There are still many open questions.  In the meantime, make sure you take steps to comply with the law, including treating same-sex employees and their spouses the same way you would treat any other employee or spouse – without discrimination in pay, working conditions, or benefits.

Nicole Kamm is an Employment Defense Attorney at our Firm. If you have questions regarding compliance with state and federal employment law, contact her via email: nkamm@lewitthackman.com. 

Thursday
Mar142013

Employers: Use Updated I-9 for New Hires

Employer Lawyers Los Angeles

  

by Sue M. Bendavid & Nicole Kamm
March 14, 2013

 

Editor's Note: A new I-9 manual has been released, which provides information for employers regarding the more obscure procedures involved in completing the updated Employment Eligibility Verification form. Click: I-9 Manual for the pdf version, available on the U.S. Citizenship and Immigration Service website.

 

The U.S. Citizenship and Immigration Services (USCIS) published a revised Employment Eligibility Verification Form I-9 for use. All employers are required to complete a Form I-9 for each employee hired in the United States.

Improvements to Form I-9 include new fields, reformatting to reduce errors, and clearer instructions to both employees and employers.

Effective 03/08/13:

  • Employers should begin using the newly revised Form I-9 (Rev. 03/08/13)N for all new hires and reverifications. 

  • Employers may continue to use previously accepted revisions (Rev.02/02/09)N and (Rev. 08/07/09) Y until May 7, 2013. 

  • After May 7, 2013, employers must only use Form I-9 (Rev. 03/08/13)N.

 

English and Spanish versions of the new I-9 form are available on the USCIS website. However, the Spanish version is only for reference; Spanish-speaking employees must still complete the English version of the form.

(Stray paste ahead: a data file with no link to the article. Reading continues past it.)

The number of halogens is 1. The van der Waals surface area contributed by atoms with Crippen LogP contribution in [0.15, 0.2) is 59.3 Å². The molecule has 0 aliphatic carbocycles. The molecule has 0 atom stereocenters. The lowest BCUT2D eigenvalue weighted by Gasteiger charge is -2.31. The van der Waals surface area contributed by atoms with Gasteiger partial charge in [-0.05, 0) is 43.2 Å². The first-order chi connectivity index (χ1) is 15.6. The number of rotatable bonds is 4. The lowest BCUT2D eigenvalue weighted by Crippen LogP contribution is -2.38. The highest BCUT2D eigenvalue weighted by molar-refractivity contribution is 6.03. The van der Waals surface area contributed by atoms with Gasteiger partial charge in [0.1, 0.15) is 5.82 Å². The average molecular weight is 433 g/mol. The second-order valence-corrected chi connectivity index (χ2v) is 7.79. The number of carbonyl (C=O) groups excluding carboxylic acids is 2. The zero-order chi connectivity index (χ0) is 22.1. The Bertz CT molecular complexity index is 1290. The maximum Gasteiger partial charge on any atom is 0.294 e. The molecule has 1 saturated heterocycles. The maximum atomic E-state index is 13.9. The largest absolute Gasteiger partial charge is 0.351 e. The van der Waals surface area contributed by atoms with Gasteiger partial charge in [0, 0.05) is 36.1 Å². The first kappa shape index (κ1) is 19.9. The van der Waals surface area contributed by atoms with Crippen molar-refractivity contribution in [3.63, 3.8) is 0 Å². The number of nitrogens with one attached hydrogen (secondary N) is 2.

As a reminder, employers generally must inspect original documents submitted by the employee within three days of hire. It is recommended that copies of the documents and the completed Form I-9 be filed together in a location separate from the employee's personnel file. The I-9 should be retained for three years after termination.

 

Sue M. Bendavid and Nicole Kamm of our Employment Practice Group represent employers in matters of compliance and employee claims. Contact them via email: sbendavid@lewitthackman.com, or nkamm@lewitthackman.com, for more information.

 

Disclaimer:
This Blog/Web Site is made available by the lawyer or law firm publisher for educational purposes only, to provide general information and a general understanding of the law, not to provide specific legal advice. By using this blog site you understand there is no attorney client relationship between you and the Blog/Web Site publisher. The Blog/Web Site should not be used as a substitute for obtaining legal advice from a licensed professional attorney in your state.
Tuesday
Mar052013

Employers: New Posting Requirement & Expanded FMLA Regs

Lawyer for EmployerWage and Hour Defense

 

by Nicole Kamm
818.907.3235